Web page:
Home-based rehabilitation for heart failure with reduced ejection fraction: Mixed methods process evaluation of the REACH-HF multicentre randomised controlled trial

Julia Frost, Jennifer Wingham, Nicky Britten, Colin Greaves, Charles Abraham, Fiona C Warren, Kate Jolly, Patrick Doherty, Jackie Miles , Sally Singh, Kevin Paul, Rod S taylor, Hasnain M Dalal

Research output: Contribution to journalArticlepeer-review

4 Citations (Scopus)

Abstract

Objective: To identify and explore change processes explaining the effects of the Rehabilitation Enablement in Chronic Heart Failure (REACH-HF) intervention taking account of reach, amount of intervention received, delivery fidelity and patient and caregiver perspectives.
Design: Mixed methods process evaluation parallel to a randomised controlled trial using data from the intervention group (REACH-HF plus usual care).
Setting: Four centres in the UK (Birmingham, Cornwall, Gwent, and York).
Participants: People with heart failure with reduced ejection fraction (HFrEF) and their caregivers.
Methods: The REACH-HF intervention consisted of a self-help manual for HFrEF patients and caregivers facilitated over 12 weeks by trained healthcare professionals. The process evaluation used multi-modal mixed methods analysis. Data consisted of audio recorded intervention sessions; demographic data; intervention fidelity scores for intervention group participants (107 patients and 53 caregivers); qualitative interviews at 4 and 12 months with a sample of 19 patients and 17 caregivers.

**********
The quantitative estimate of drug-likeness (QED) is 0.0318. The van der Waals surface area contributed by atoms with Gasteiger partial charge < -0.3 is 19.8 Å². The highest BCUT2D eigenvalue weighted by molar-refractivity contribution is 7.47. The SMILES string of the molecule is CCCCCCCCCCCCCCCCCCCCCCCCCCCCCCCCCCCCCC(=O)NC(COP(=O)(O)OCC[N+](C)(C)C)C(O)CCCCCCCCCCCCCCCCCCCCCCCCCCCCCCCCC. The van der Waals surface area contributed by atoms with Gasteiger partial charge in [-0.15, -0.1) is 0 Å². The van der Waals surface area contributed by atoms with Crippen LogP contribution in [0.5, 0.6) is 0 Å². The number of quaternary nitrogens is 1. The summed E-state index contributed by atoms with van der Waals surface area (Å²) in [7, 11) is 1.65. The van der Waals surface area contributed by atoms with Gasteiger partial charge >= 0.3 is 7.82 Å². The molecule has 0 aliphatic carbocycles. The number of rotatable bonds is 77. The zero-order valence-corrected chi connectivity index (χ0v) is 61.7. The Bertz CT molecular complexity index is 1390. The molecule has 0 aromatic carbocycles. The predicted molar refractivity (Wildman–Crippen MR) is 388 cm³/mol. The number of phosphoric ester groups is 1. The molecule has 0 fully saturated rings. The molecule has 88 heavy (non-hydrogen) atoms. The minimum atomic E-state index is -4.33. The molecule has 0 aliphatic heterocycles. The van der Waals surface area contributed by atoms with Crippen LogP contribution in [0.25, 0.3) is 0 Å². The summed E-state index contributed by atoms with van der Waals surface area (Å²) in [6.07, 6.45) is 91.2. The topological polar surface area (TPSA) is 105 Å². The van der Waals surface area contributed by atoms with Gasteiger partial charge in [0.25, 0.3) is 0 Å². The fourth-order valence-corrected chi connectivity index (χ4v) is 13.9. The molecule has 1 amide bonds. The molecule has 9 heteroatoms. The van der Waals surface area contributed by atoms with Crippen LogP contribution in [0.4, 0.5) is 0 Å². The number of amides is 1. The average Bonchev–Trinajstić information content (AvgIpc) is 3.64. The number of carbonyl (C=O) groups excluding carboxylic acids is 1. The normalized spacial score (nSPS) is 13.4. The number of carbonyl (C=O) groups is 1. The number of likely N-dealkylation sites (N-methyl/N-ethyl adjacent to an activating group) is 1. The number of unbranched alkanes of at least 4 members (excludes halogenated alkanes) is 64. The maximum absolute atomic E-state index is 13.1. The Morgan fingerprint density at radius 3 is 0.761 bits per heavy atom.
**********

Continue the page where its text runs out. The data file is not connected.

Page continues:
Outcome measures: Quantitative data: Intervention fidelity and number, frequency and duration of intervention sessions received. Qualitative data: Experiences and perspectives of intervention participants and caregivers.
Results: Intervention session attendance with facilitators was high. Fidelity scores were indicative of adequate quality of REACH-HF intervention delivery, although indicating scope for improvement in several areas. Intervention effectiveness was contingent upon matching the intervention implementation to the concerns, beliefs and goals of participants. Behaviour change was sustained when shared meaning was established. Respondents’ co-morbidities, socio-economic circumstances and existing networks of support also affected changes in health-related quality of life.
Conclusions: By combining longitudinal mixed methods data, the essential ingredients of complex interventions can be better identified, interrogated and tested. This can maximise the clinical application of research findings and enhance the capacity of multi-disciplinary and multi-site teams to implement the intervention.
Trial registration: ISRCTN25032672. Study protocol and results are published elsewhere.
Original languageEnglish
JournalBMJ open
Publication statusPublished - 15 May 2019

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